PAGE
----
George Archibald McCall
George Archibald McCall, one of the oldest West Point graduates to perform active field duty during the Civil War, was born in Philadelphia on March 16, 1802. Twenty years and three months later he became the 311th graduate of the Military Academy and was posted to the 1st Infantry. Much of his early military career was spent in Florida where he was employed almost continuously until 1842 against the warlike Seminoles, for five years serving as aide-de-camp to General Edmund P. Gaines. During the Mexican War, McCall, who was by then a captain of the 4th Infantry, was brevetted major and lieutenant colonel for gallantry at Palo Alto and Resaca de la Palma in Zachary Taylor's army. In 1850 after a leave of absence in Europe and promotion to major of the 3rd Infantry, he was named one of the two inspectors general with the staff rank of colonel of the army. McCall resigned his army commission in 1853 to retire to his country estate, Belair, near West Chester, Pennsylvania, but volunteered for duty again when the shooting started in 1861. Commissioned major general of Pennsylvania Volunteers by Governor Andrew G. Curtin on May 15, 1861, he was made brigadier general of U. S. Volunteers two days later by President Lincoln, and subsequently commanded "the Pennsylvania Reserves" as a division of the Army of the Potomac. He planned the operation against Dranesville, Virginia, in December, 1861. And at Mechanicsville, Virginia, during George B. McClellan's Peninsular campaign in the spring of 1862, perhaps Mc-Call's most notable exploit of the war was his forming the advance of Porter's V Corps as they opposed the assault of A. P. Hill's Confederates across the Chickahominy in June, 1862. A few days later on June 30, he was taken prisoner at the battle of Glendale (Frayser's Farm) when he rode into the 47 th Virginia while attempting to reconnoiter his position without staff officers. Confined in Libby Prison, Richmond, until August 18, 1862, he was paroled and exchanged for Confederate General Simon Bolivar Buckner, who had been taken prisoner at Fort Donelson. After his release McCall was on sick leave until he resigned March 31, 1863. He retired to Belair where he died on February 26, 1868. He was buried in Christ Church Cemetery, Philadelphia.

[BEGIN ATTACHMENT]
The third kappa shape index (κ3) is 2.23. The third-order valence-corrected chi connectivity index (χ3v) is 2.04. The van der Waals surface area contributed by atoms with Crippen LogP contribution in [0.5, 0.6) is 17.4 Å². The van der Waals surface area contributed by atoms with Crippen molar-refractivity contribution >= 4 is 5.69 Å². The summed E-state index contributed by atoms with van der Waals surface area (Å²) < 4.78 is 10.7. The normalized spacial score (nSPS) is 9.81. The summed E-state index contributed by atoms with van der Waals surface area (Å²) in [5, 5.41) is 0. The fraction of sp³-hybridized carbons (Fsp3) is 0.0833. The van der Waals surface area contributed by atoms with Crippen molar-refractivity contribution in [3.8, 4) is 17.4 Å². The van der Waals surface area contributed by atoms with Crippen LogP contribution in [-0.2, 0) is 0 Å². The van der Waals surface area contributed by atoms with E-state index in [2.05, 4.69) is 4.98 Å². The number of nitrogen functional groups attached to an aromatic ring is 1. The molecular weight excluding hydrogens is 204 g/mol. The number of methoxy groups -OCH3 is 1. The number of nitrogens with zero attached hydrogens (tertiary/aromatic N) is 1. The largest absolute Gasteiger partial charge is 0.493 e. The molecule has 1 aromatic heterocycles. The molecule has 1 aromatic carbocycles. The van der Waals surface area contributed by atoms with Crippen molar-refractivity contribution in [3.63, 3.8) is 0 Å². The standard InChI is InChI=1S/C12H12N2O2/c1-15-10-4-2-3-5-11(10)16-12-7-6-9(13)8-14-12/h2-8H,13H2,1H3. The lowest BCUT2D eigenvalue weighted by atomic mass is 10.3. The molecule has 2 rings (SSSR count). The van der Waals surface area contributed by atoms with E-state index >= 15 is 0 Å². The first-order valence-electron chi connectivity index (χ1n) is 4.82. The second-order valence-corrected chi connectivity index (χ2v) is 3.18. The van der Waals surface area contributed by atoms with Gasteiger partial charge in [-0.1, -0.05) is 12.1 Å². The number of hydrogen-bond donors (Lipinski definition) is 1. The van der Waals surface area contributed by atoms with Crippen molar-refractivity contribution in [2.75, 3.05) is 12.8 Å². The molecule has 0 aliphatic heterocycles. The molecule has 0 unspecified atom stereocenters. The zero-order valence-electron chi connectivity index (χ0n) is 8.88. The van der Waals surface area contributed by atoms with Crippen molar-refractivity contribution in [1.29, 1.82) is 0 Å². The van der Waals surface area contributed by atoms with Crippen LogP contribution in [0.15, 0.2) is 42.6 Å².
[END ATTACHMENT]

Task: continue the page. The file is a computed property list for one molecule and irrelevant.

Reference: Generals in Blue. Lives of the Union Commanders by Ezra J. Warner. Louisiana State University Press. Baton Rouge.